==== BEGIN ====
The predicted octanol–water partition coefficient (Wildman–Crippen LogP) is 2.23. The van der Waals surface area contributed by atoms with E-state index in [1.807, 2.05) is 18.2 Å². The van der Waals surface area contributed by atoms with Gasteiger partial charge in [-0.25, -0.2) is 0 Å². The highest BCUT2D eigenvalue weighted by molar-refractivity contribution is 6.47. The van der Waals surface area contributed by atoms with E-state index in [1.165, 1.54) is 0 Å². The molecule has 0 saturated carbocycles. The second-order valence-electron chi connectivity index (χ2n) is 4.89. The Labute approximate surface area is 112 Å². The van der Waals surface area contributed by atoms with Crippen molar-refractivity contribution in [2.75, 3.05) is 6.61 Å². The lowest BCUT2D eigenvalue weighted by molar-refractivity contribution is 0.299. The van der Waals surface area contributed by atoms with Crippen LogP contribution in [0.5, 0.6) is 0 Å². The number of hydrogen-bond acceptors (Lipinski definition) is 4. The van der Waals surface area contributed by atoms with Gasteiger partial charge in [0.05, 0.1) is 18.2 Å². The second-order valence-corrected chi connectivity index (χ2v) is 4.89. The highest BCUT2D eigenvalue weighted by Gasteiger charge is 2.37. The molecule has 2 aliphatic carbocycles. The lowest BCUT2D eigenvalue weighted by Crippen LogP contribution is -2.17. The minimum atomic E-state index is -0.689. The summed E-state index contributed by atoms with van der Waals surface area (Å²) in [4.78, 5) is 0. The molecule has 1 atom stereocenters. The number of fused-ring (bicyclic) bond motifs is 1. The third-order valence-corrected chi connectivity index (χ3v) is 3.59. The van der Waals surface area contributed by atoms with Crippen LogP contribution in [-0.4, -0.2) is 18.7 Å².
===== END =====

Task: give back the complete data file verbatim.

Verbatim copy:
The predicted octanol–water partition coefficient (Wildman–Crippen LogP) is 2.23. The van der Waals surface area contributed by atoms with E-state index in [1.807, 2.05) is 18.2 Å². The van der Waals surface area contributed by atoms with Gasteiger partial charge in [-0.25, -0.2) is 0 Å². The highest BCUT2D eigenvalue weighted by molar-refractivity contribution is 6.47. The van der Waals surface area contributed by atoms with E-state index in [1.165, 1.54) is 0 Å². The molecule has 0 saturated carbocycles. The second-order valence-electron chi connectivity index (χ2n) is 4.89. The Labute approximate surface area is 112 Å². The van der Waals surface area contributed by atoms with Crippen molar-refractivity contribution in [2.75, 3.05) is 6.61 Å². The lowest BCUT2D eigenvalue weighted by molar-refractivity contribution is 0.299. The van der Waals surface area contributed by atoms with Crippen LogP contribution in [0.5, 0.6) is 0 Å². The number of hydrogen-bond acceptors (Lipinski definition) is 4. The van der Waals surface area contributed by atoms with Gasteiger partial charge in [0.05, 0.1) is 18.2 Å². The second-order valence-corrected chi connectivity index (χ2v) is 4.89. The highest BCUT2D eigenvalue weighted by Gasteiger charge is 2.37. The molecule has 2 aliphatic carbocycles. The lowest BCUT2D eigenvalue weighted by Crippen LogP contribution is -2.17. The minimum atomic E-state index is -0.689. The summed E-state index contributed by atoms with van der Waals surface area (Å²) in [4.78, 5) is 0. The molecule has 1 atom stereocenters. The number of fused-ring (bicyclic) bond motifs is 1. The third-order valence-corrected chi connectivity index (χ3v) is 3.59. The van der Waals surface area contributed by atoms with Crippen LogP contribution in [-0.4, -0.2) is 18.7 Å².